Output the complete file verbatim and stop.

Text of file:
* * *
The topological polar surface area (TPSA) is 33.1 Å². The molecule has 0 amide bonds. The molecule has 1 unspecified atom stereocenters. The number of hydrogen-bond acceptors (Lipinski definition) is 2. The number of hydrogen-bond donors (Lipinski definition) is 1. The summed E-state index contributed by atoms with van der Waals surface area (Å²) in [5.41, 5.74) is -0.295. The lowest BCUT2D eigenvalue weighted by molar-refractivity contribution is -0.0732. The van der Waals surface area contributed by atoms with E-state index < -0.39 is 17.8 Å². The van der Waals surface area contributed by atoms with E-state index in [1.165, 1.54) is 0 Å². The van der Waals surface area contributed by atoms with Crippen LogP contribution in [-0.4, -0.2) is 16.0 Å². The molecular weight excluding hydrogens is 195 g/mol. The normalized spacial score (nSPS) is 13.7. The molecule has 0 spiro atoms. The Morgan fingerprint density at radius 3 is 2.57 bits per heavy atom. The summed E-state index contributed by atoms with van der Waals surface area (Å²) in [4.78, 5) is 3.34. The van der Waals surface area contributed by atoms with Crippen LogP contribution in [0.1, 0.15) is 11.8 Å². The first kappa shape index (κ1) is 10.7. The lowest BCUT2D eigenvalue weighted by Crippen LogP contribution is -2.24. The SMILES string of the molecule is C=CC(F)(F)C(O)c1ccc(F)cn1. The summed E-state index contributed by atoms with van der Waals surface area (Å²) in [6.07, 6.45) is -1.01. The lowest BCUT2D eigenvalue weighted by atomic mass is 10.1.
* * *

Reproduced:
The topological polar surface area (TPSA) is 33.1 Å². The molecule has 0 amide bonds. The molecule has 1 unspecified atom stereocenters. The number of hydrogen-bond acceptors (Lipinski definition) is 2. The number of hydrogen-bond donors (Lipinski definition) is 1. The summed E-state index contributed by atoms with van der Waals surface area (Å²) in [5.41, 5.74) is -0.295. The lowest BCUT2D eigenvalue weighted by molar-refractivity contribution is -0.0732. The van der Waals surface area contributed by atoms with E-state index < -0.39 is 17.8 Å². The van der Waals surface area contributed by atoms with E-state index in [1.165, 1.54) is 0 Å². The van der Waals surface area contributed by atoms with Crippen LogP contribution in [-0.4, -0.2) is 16.0 Å². The molecular weight excluding hydrogens is 195 g/mol. The normalized spacial score (nSPS) is 13.7. The molecule has 0 spiro atoms. The Morgan fingerprint density at radius 3 is 2.57 bits per heavy atom. The summed E-state index contributed by atoms with van der Waals surface area (Å²) in [4.78, 5) is 3.34. The van der Waals surface area contributed by atoms with Crippen LogP contribution in [0.1, 0.15) is 11.8 Å². The first kappa shape index (κ1) is 10.7. The lowest BCUT2D eigenvalue weighted by Crippen LogP contribution is -2.24. The SMILES string of the molecule is C=CC(F)(F)C(O)c1ccc(F)cn1. The summed E-state index contributed by atoms with van der Waals surface area (Å²) in [6.07, 6.45) is -1.01. The lowest BCUT2D eigenvalue weighted by atomic mass is 10.1.